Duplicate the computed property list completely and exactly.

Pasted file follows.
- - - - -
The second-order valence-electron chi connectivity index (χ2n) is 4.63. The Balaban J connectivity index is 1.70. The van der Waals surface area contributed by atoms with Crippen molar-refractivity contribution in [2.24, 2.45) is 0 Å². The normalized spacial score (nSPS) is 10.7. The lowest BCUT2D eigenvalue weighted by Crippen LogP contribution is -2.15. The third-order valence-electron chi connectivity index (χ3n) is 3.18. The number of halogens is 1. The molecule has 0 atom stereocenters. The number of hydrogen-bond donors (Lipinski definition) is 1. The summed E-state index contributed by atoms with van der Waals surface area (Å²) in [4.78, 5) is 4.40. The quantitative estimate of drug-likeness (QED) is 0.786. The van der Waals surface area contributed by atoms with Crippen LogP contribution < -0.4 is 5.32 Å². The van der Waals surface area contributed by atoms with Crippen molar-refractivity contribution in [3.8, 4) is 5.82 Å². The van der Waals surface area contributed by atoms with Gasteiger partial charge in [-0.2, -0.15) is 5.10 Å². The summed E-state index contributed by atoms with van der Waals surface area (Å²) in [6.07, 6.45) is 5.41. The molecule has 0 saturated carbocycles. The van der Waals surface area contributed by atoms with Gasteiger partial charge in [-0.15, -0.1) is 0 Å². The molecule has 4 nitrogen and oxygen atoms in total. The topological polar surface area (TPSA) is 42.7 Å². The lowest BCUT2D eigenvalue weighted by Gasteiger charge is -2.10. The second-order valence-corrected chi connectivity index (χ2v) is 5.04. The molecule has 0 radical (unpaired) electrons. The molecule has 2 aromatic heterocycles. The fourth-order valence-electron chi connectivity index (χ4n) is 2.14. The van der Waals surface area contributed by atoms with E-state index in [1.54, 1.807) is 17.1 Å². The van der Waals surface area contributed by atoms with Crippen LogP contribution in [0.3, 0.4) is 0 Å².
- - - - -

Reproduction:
The second-order valence-electron chi connectivity index (χ2n) is 4.63. The Balaban J connectivity index is 1.70. The van der Waals surface area contributed by atoms with Crippen molar-refractivity contribution in [2.24, 2.45) is 0 Å². The normalized spacial score (nSPS) is 10.7. The lowest BCUT2D eigenvalue weighted by Crippen LogP contribution is -2.15. The third-order valence-electron chi connectivity index (χ3n) is 3.18. The number of halogens is 1. The molecule has 0 atom stereocenters. The number of hydrogen-bond donors (Lipinski definition) is 1. The summed E-state index contributed by atoms with van der Waals surface area (Å²) in [4.78, 5) is 4.40. The quantitative estimate of drug-likeness (QED) is 0.786. The van der Waals surface area contributed by atoms with Crippen LogP contribution < -0.4 is 5.32 Å². The van der Waals surface area contributed by atoms with Crippen molar-refractivity contribution in [3.8, 4) is 5.82 Å². The van der Waals surface area contributed by atoms with Gasteiger partial charge in [-0.2, -0.15) is 5.10 Å². The summed E-state index contributed by atoms with van der Waals surface area (Å²) in [6.07, 6.45) is 5.41. The molecule has 0 saturated carbocycles. The van der Waals surface area contributed by atoms with Gasteiger partial charge in [-0.15, -0.1) is 0 Å². The molecule has 4 nitrogen and oxygen atoms in total. The topological polar surface area (TPSA) is 42.7 Å². The lowest BCUT2D eigenvalue weighted by Gasteiger charge is -2.10. The second-order valence-corrected chi connectivity index (χ2v) is 5.04. The molecule has 0 radical (unpaired) electrons. The molecule has 2 aromatic heterocycles. The fourth-order valence-electron chi connectivity index (χ4n) is 2.14. The van der Waals surface area contributed by atoms with E-state index in [1.54, 1.807) is 17.1 Å². The van der Waals surface area contributed by atoms with Crippen LogP contribution in [0.3, 0.4) is 0 Å².